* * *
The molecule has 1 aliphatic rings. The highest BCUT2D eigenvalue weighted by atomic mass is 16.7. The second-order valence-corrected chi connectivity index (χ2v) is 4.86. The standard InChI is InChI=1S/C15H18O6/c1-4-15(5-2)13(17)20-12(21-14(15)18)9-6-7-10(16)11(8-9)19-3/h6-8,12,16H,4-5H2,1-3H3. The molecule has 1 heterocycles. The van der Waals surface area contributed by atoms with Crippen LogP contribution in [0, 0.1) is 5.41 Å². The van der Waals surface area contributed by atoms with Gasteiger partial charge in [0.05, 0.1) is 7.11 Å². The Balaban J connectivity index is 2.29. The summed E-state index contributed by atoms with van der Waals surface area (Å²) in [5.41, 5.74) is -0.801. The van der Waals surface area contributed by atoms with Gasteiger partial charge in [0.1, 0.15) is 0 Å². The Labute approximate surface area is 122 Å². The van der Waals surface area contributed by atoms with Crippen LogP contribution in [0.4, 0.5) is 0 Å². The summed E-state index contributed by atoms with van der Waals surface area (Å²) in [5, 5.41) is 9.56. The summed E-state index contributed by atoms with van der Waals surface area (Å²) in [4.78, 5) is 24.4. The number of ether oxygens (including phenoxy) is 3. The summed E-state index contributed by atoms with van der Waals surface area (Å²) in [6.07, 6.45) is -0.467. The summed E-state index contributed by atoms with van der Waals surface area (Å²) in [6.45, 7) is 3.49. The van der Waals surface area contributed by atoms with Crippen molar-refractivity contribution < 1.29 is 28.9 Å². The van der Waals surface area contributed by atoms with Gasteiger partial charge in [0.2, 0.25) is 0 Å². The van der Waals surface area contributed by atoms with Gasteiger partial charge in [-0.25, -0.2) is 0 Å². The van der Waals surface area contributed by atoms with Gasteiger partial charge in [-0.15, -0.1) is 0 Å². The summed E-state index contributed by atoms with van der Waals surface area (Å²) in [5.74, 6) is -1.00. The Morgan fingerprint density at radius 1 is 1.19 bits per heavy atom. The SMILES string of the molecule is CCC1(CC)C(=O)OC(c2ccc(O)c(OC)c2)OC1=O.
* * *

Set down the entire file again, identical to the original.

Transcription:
The molecule has 1 aliphatic rings. The highest BCUT2D eigenvalue weighted by atomic mass is 16.7. The second-order valence-corrected chi connectivity index (χ2v) is 4.86. The standard InChI is InChI=1S/C15H18O6/c1-4-15(5-2)13(17)20-12(21-14(15)18)9-6-7-10(16)11(8-9)19-3/h6-8,12,16H,4-5H2,1-3H3. The molecule has 1 heterocycles. The van der Waals surface area contributed by atoms with Crippen LogP contribution in [0, 0.1) is 5.41 Å². The van der Waals surface area contributed by atoms with Gasteiger partial charge in [0.05, 0.1) is 7.11 Å². The Balaban J connectivity index is 2.29. The summed E-state index contributed by atoms with van der Waals surface area (Å²) in [5.41, 5.74) is -0.801. The van der Waals surface area contributed by atoms with Gasteiger partial charge in [0.1, 0.15) is 0 Å². The Labute approximate surface area is 122 Å². The van der Waals surface area contributed by atoms with Crippen LogP contribution in [0.4, 0.5) is 0 Å². The summed E-state index contributed by atoms with van der Waals surface area (Å²) in [5, 5.41) is 9.56. The summed E-state index contributed by atoms with van der Waals surface area (Å²) in [4.78, 5) is 24.4. The number of ether oxygens (including phenoxy) is 3. The summed E-state index contributed by atoms with van der Waals surface area (Å²) in [6.07, 6.45) is -0.467. The summed E-state index contributed by atoms with van der Waals surface area (Å²) in [6.45, 7) is 3.49. The van der Waals surface area contributed by atoms with Crippen molar-refractivity contribution < 1.29 is 28.9 Å². The van der Waals surface area contributed by atoms with Gasteiger partial charge in [0.2, 0.25) is 0 Å². The van der Waals surface area contributed by atoms with Gasteiger partial charge in [-0.25, -0.2) is 0 Å². The van der Waals surface area contributed by atoms with Gasteiger partial charge in [-0.15, -0.1) is 0 Å². The summed E-state index contributed by atoms with van der Waals surface area (Å²) in [5.74, 6) is -1.00. The Morgan fingerprint density at radius 1 is 1.19 bits per heavy atom. The SMILES string of the molecule is CCC1(CC)C(=O)OC(c2ccc(O)c(OC)c2)OC1=O.